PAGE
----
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Wasted Potential Will Define the 2021-22 Nashville Predators’ Season

There’s plenty of blame to go around for the Preds’ late-season collapse

NHL: Stanley Cup Playoffs-Colorado Avalanche at Nashville Predators Christopher Hanewinckel-USA TODAY Sports

Where do you even begin to write the complicated story of the Nashville Predators’ 2021-22 season?

It was a year filled with some tremendous highs. We had a Norris-nominated defender put up numbers that haven’t been seen in 30 years. We had a Vezina-nominated goaltender cement his status as one of the league’s best. We had two 40-goal scorers, as one of only three teams who could say that this season. We saw team records fall at a dystopian pace, revival seasons from stars who’d made a habit of underperforming, and — finally — a glimpse at what this Nashville Predators could look like when all of the their “big guns” were firing at once.

Which may be why this year’s playoff exit, the first time the Preds have ever been swept in a playoff series, feels especially deflating.

It’s not necessarily the fact that Colorado Avalanche manhandled the Preds. The Avs are a phenomenal team, and they showed every bit of why they deserved to be a Stanley Cup favorite. It’s the fact that Predators seemed to have left so much on the table in the process.

Flash back to January 13th of this year. The Nashville Predators sat atop the Western Conference standings. They were coming off a 12-1-1 stretch that included several convincing wins against some of the league’s best teams, including the very Avalanche team that just sent the Preds home. Yes, there were some caveats to that; the Predators had played more games than some other teams at that point, COVID-19 had led to some zany scheduling, etc. But the Predators were playing fantastic hockey. This wasn’t a situation like years past where the Preds were mounting wild, last-period comebacks to eke out a win or relying on hot goaltending to steal games they had no business being in. They were winning games with consistent puck possession, stifling defense that limited opponents’ high-danger chances, and efficient special teams that made opponents pay for their mistakes.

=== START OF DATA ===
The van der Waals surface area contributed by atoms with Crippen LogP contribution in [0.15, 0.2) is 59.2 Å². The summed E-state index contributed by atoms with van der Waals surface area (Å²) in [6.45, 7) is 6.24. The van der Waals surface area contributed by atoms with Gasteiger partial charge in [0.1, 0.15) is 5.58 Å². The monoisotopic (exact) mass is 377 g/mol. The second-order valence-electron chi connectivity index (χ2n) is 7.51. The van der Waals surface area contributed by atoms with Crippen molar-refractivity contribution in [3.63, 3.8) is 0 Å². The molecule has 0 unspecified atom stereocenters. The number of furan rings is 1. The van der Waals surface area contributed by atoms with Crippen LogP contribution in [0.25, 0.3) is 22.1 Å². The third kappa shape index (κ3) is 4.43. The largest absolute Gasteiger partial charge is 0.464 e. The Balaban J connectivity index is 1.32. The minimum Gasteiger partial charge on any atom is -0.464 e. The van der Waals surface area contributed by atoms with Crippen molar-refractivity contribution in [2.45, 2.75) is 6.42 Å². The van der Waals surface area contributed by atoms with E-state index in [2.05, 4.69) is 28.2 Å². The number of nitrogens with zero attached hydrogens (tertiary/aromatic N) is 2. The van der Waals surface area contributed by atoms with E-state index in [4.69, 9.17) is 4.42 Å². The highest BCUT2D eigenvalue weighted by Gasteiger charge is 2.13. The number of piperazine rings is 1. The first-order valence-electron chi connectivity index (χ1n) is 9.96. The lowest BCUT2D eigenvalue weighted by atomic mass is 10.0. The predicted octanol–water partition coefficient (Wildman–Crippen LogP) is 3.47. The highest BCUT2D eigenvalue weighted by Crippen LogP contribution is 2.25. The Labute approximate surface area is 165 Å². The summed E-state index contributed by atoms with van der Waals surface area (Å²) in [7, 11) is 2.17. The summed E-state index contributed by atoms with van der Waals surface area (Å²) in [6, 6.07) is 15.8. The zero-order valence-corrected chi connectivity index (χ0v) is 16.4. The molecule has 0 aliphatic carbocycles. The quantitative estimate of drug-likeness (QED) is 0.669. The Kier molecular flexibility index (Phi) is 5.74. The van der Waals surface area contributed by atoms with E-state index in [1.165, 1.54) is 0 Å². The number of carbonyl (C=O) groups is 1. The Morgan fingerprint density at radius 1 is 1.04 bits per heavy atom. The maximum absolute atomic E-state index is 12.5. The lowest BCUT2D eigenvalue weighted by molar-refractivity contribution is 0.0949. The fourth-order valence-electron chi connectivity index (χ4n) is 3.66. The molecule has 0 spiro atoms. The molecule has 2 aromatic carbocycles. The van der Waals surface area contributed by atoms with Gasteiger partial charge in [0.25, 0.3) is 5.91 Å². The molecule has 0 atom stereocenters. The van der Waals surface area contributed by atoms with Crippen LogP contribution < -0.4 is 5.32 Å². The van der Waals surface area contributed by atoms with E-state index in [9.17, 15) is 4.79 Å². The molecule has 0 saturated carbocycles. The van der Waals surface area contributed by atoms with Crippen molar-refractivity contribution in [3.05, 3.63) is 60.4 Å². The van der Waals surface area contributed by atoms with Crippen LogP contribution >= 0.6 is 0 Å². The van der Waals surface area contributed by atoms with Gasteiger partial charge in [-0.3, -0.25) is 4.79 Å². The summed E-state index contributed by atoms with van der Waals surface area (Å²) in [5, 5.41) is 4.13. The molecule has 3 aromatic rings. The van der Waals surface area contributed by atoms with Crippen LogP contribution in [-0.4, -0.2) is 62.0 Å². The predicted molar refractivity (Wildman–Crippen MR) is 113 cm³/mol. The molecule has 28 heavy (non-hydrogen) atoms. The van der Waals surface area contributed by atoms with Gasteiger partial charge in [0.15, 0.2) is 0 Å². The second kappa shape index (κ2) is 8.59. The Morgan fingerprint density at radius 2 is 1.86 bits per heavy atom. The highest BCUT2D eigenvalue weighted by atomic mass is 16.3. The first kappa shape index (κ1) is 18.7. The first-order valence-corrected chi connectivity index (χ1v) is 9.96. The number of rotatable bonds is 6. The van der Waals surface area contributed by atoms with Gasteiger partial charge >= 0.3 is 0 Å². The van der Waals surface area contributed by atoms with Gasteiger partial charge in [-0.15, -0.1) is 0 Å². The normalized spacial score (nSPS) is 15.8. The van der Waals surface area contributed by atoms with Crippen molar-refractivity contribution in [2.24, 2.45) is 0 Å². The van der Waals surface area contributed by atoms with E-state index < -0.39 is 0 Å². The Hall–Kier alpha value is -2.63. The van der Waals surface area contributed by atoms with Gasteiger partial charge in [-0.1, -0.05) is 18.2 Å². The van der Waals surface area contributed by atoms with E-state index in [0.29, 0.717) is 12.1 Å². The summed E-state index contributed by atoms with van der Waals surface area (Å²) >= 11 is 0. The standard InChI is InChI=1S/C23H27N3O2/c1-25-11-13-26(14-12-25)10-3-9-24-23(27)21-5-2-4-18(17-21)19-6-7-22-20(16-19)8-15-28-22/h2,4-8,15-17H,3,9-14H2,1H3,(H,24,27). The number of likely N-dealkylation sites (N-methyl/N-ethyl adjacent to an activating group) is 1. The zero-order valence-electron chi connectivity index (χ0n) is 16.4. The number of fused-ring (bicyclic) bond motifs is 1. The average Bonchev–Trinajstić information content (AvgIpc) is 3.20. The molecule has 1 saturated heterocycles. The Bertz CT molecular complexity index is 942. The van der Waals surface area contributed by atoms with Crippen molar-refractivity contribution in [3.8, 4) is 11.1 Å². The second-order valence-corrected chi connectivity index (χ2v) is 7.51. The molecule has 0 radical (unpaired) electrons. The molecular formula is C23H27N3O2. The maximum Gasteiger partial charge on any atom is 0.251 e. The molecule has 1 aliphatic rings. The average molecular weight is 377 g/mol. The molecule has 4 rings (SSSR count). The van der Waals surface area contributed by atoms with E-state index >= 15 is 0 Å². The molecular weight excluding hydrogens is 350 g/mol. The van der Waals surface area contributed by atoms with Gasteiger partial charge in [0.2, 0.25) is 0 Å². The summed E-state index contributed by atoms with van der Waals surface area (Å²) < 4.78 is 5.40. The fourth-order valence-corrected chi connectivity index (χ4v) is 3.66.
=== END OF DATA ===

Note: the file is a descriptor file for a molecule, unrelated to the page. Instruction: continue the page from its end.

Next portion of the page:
But as the season went on, little cracks started to form in the Preds’ armor. A few more “off games” started to pop up. The rough stretches started expanding a game or two longer. Even the wins became a little less convincing; the Preds were eking out wins against the likes of Arizona or Ottawa that made you go “whew, okay, we escaped that one, but maybe this will be the wake-up call they need to get their heads on straight for the stretch run.”

As many wake-up calls as the Preds got, however, they never seemed to pull themselves out of bed. By the time the regular season ended, the Predators looked like a shell of the team we saw earlier in the season, highlighted by multiple blowouts, embarrassing collapses, and the same set of undisciplined mistakes that cost the team multiple games down the stretch.